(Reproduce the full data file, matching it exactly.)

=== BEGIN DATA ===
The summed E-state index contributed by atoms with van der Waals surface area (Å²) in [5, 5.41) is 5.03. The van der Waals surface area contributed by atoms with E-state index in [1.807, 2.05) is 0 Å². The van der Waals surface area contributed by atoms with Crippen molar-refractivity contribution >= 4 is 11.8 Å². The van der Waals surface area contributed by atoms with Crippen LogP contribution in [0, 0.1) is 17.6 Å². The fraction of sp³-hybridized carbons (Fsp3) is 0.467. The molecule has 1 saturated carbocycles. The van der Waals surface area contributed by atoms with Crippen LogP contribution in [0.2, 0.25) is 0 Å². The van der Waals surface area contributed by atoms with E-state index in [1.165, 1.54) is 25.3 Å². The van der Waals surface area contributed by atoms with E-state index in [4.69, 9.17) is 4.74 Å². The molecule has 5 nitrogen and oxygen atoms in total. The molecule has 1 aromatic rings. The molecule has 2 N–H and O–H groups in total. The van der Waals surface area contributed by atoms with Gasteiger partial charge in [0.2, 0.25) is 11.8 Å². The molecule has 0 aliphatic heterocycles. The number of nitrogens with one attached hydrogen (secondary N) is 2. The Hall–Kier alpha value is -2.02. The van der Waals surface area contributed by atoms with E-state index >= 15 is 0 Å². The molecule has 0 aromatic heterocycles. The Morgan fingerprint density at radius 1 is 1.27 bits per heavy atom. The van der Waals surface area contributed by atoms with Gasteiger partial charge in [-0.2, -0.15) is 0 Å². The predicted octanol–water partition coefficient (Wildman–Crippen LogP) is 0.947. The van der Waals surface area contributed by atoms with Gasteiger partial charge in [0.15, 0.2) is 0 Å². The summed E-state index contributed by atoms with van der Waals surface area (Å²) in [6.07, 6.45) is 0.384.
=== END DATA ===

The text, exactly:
The summed E-state index contributed by atoms with van der Waals surface area (Å²) in [5, 5.41) is 5.03. The van der Waals surface area contributed by atoms with E-state index in [1.807, 2.05) is 0 Å². The van der Waals surface area contributed by atoms with Crippen molar-refractivity contribution >= 4 is 11.8 Å². The van der Waals surface area contributed by atoms with Crippen LogP contribution in [0, 0.1) is 17.6 Å². The fraction of sp³-hybridized carbons (Fsp3) is 0.467. The molecule has 1 saturated carbocycles. The van der Waals surface area contributed by atoms with Crippen LogP contribution in [0.2, 0.25) is 0 Å². The van der Waals surface area contributed by atoms with E-state index in [1.165, 1.54) is 25.3 Å². The van der Waals surface area contributed by atoms with E-state index in [4.69, 9.17) is 4.74 Å². The molecule has 5 nitrogen and oxygen atoms in total. The molecule has 1 aromatic rings. The molecule has 2 N–H and O–H groups in total. The van der Waals surface area contributed by atoms with Gasteiger partial charge in [0.2, 0.25) is 11.8 Å². The molecule has 0 aliphatic heterocycles. The number of nitrogens with one attached hydrogen (secondary N) is 2. The Hall–Kier alpha value is -2.02. The van der Waals surface area contributed by atoms with E-state index >= 15 is 0 Å². The molecule has 0 aromatic heterocycles. The Morgan fingerprint density at radius 1 is 1.27 bits per heavy atom. The van der Waals surface area contributed by atoms with Gasteiger partial charge in [-0.2, -0.15) is 0 Å². The predicted octanol–water partition coefficient (Wildman–Crippen LogP) is 0.947. The van der Waals surface area contributed by atoms with Gasteiger partial charge in [0.15, 0.2) is 0 Å². The summed E-state index contributed by atoms with van der Waals surface area (Å²) in [6.07, 6.45) is 0.384.